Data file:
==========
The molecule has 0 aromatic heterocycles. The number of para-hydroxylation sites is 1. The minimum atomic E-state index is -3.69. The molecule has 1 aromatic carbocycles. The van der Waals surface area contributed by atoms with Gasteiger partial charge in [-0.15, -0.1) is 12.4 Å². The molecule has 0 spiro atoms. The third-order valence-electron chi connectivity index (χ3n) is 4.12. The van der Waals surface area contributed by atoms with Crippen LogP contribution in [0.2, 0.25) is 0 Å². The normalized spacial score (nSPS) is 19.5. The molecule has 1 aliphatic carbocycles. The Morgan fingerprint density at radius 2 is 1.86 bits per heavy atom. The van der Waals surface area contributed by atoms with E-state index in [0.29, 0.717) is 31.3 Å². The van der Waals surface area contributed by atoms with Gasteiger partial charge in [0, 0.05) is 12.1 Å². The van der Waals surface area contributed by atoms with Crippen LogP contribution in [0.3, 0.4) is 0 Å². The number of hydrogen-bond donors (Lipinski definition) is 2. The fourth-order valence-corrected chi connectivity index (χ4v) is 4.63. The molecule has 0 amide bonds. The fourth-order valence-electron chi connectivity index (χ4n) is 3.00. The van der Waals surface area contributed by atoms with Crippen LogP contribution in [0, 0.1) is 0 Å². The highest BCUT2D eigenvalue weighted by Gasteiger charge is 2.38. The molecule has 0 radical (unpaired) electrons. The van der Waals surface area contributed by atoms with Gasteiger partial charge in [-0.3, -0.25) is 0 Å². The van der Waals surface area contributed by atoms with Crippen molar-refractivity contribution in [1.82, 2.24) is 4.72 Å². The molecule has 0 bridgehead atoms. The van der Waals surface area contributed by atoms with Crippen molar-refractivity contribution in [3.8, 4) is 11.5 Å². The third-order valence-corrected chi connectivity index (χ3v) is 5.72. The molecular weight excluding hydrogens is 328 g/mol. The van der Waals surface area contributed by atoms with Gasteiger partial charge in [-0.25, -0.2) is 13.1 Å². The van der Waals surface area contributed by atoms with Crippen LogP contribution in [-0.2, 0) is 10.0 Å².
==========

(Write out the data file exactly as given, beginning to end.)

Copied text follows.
The molecule has 0 aromatic heterocycles. The number of para-hydroxylation sites is 1. The minimum atomic E-state index is -3.69. The molecule has 1 aromatic carbocycles. The van der Waals surface area contributed by atoms with Gasteiger partial charge in [-0.15, -0.1) is 12.4 Å². The molecule has 0 spiro atoms. The third-order valence-electron chi connectivity index (χ3n) is 4.12. The van der Waals surface area contributed by atoms with Crippen LogP contribution in [0.2, 0.25) is 0 Å². The normalized spacial score (nSPS) is 19.5. The molecule has 1 aliphatic carbocycles. The Morgan fingerprint density at radius 2 is 1.86 bits per heavy atom. The van der Waals surface area contributed by atoms with E-state index in [0.29, 0.717) is 31.3 Å². The van der Waals surface area contributed by atoms with Gasteiger partial charge in [0, 0.05) is 12.1 Å². The van der Waals surface area contributed by atoms with Crippen LogP contribution in [0.3, 0.4) is 0 Å². The number of hydrogen-bond donors (Lipinski definition) is 2. The fourth-order valence-corrected chi connectivity index (χ4v) is 4.63. The molecule has 0 amide bonds. The fourth-order valence-electron chi connectivity index (χ4n) is 3.00. The van der Waals surface area contributed by atoms with Crippen LogP contribution in [0, 0.1) is 0 Å². The highest BCUT2D eigenvalue weighted by Gasteiger charge is 2.38. The molecule has 0 radical (unpaired) electrons. The van der Waals surface area contributed by atoms with Gasteiger partial charge in [-0.3, -0.25) is 0 Å². The van der Waals surface area contributed by atoms with Crippen molar-refractivity contribution in [1.82, 2.24) is 4.72 Å². The molecule has 0 bridgehead atoms. The van der Waals surface area contributed by atoms with Crippen molar-refractivity contribution in [3.8, 4) is 11.5 Å². The third-order valence-corrected chi connectivity index (χ3v) is 5.72. The molecular weight excluding hydrogens is 328 g/mol. The van der Waals surface area contributed by atoms with Gasteiger partial charge in [-0.25, -0.2) is 13.1 Å². The van der Waals surface area contributed by atoms with Crippen LogP contribution in [-0.2, 0) is 10.0 Å².